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There are times when you’ll encounter a maid service customer who seems impossible to work with. Here’s a three-phase approach when you’re at your wit’s end.

If your customer is constantly complaining about your house cleaning services and causing other problems such as blowing up social media with a customer service complaint, you may be desperate for a solution. 

But it’s tough to take action when that little voice in your head is saying, “The customer is always right.” You don’t want to ruffle feathers, and the idea of losing a client can be pretty frightening.

Thankfully, you’re not the first business owner to deal with a bad client. And there’s plenty you can do to address the problem. Here’s a brief guide to dealing with an unpleasant customer. We also included a script for those times when parting ways really is your best option. (But don’t worry—there are other things to try first.)

Inspect your cleaners’ work.

Some people are impossible to please and always find something to criticize. But if one of your customers simply won’t let up with the complaints, look into it. Their frustrations may be perfectly valid—and thus something you need to address.

There are two ways to do this:

  1. Make arrangements to visit your customer’s house right after your cleaning team is done cleaning. Do a thorough inspection and ask the customer to point out areas that are unsatisfactory. You may even consider not telling your cleaners that you’re planning to inspect their work. If they know you’re coming afterward, it’ll be much harder to get a clear picture of their regular performance.
  2. Get pictures of the house right after a cleaning. You could ask your team or the customer for pictures. Look closely for anything that aligns with specific complaints from your customer.

 

You may discover that your customer is upset about a real problem. In this case, it’s on you to communicate expectations with your team and make sure they step it up. Be sure to acknowledge the issues and apologize to your customer, too!

But if your customer is constantly complaining about a job well done, you may choose another strategy.

Raise your prices—just for that customer.

Many Launch27 users like this strategy for dealing with a difficult customer. It’s a great way to filter out the really bad eggs. Many people would rather stop working with you than pay the extra cost. This is hardly worth grieving since those customers were making you miserable anyway.

Some, however, will accept the price increase. The benefit here is that you get some extra money in exchange for dealing with their nonsense. It makes the stress feel “worth it.” Plus, with Launch27’s flexible pricing tools, it’s pretty easy to do.

Don’t be afraid to ask yourself how much extra cash you’d need to make it worth your while. A 10% increase? 25%? Just make sure it’s bigger than a typical yearly increase. Otherwise, you’ll be back in the same boat very quickly.

Fire them.

Virtually every service provider has a story about a nightmare customer. Yelling, nitpicking, and unwarranted rudeness can be incredibly demoralizing to deal with on a regular basis. A little unpleasantness is virtually unavoidable, of course. But some customers simply aren’t worth dealing with.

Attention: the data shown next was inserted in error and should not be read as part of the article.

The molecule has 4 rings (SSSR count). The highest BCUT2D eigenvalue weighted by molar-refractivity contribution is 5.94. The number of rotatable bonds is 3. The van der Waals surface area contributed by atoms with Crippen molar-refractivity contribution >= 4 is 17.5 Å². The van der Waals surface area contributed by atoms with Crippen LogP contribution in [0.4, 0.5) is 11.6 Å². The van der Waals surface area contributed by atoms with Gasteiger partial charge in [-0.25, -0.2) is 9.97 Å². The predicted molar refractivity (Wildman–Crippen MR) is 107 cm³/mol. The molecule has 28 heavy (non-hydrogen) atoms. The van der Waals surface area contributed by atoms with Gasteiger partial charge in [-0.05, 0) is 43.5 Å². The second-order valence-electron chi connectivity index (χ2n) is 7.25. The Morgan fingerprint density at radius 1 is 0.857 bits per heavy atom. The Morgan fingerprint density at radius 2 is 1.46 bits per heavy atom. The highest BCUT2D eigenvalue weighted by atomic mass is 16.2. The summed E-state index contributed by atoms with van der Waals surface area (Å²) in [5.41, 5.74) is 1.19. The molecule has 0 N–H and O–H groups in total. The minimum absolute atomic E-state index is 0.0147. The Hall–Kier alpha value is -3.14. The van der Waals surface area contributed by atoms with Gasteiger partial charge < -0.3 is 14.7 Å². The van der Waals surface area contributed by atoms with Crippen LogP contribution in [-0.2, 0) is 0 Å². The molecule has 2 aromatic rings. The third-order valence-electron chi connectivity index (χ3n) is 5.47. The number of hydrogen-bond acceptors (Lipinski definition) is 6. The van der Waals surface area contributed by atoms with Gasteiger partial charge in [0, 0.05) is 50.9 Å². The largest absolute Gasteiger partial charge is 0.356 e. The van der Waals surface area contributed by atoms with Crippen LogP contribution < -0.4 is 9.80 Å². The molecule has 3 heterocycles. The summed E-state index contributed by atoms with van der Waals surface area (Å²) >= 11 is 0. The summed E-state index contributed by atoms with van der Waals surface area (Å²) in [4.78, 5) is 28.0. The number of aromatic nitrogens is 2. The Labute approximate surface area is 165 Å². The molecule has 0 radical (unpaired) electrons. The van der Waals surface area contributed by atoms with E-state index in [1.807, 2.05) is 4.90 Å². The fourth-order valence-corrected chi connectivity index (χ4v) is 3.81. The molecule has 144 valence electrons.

Ending a relationship with a paying customer can feel counterintuitive to doing business. But you need to ask yourself if the stress and frustration of dealing with that person is worth the money. Also, as a business owner, you need to think of your workers, too. After all, you’re not the only one dealing with your bad customers. Firing a bad client doesn’t just protect you from their toxic behavior. It also saves your workers from a regular interaction that they probably dread.

So how exactly do you fire a bad client?

Like any unpleasant conversation, don’t have it until you’re feeling calm and collected. It’s okay to feel nervous, but if a walk or meditation beforehand helps settle your nerves, make time for that. Speak professionally and kindly—but be firm and stick to your guns.

A “Dear Jane” script example

“Jane, I have appreciated the opportunity to work with you. But I’ve given it some thought, and it seems that you aren’t happy with the service we provide. At [name of your company], we pride ourselves on providing an excellent and thorough clean, but given the feedback I’ve received from you, I’m afraid we may not be the best fit for your cleaning needs. This isn’t an easy thing to say, but I think it’s best if we end our working relationship. I’m happy to provide one more cleaning service on [date], unless you prefer to simply end things now.”

You may need to make a few changes to suit your situation. But this should give you a solid foundation.

Every person reacts to this type of conversation differently. They may be calm and respectful, and they may be extremely upset. Do your best not to take it personally. If you’ve done your due diligence to ensure that you’re truly providing an excellent service, then it’s not about you. You did the best you could, and now you’re simply doing what’s best for your business and your workers.

One final tip: 

You may want to make sure the customer is fully paid up before you have this conversation. Otherwise, you may run the risk of them refusing to pay their dues. However, if you’re really desperate to be done with them, you may simply accept the risk of that loss.

Every business owner hopes that all their customers will be reasonable and pleasant—and pay on time! With these tips, that occasional difficult maid service customer won’t be nearly as disruptive to your business (and personal wellness).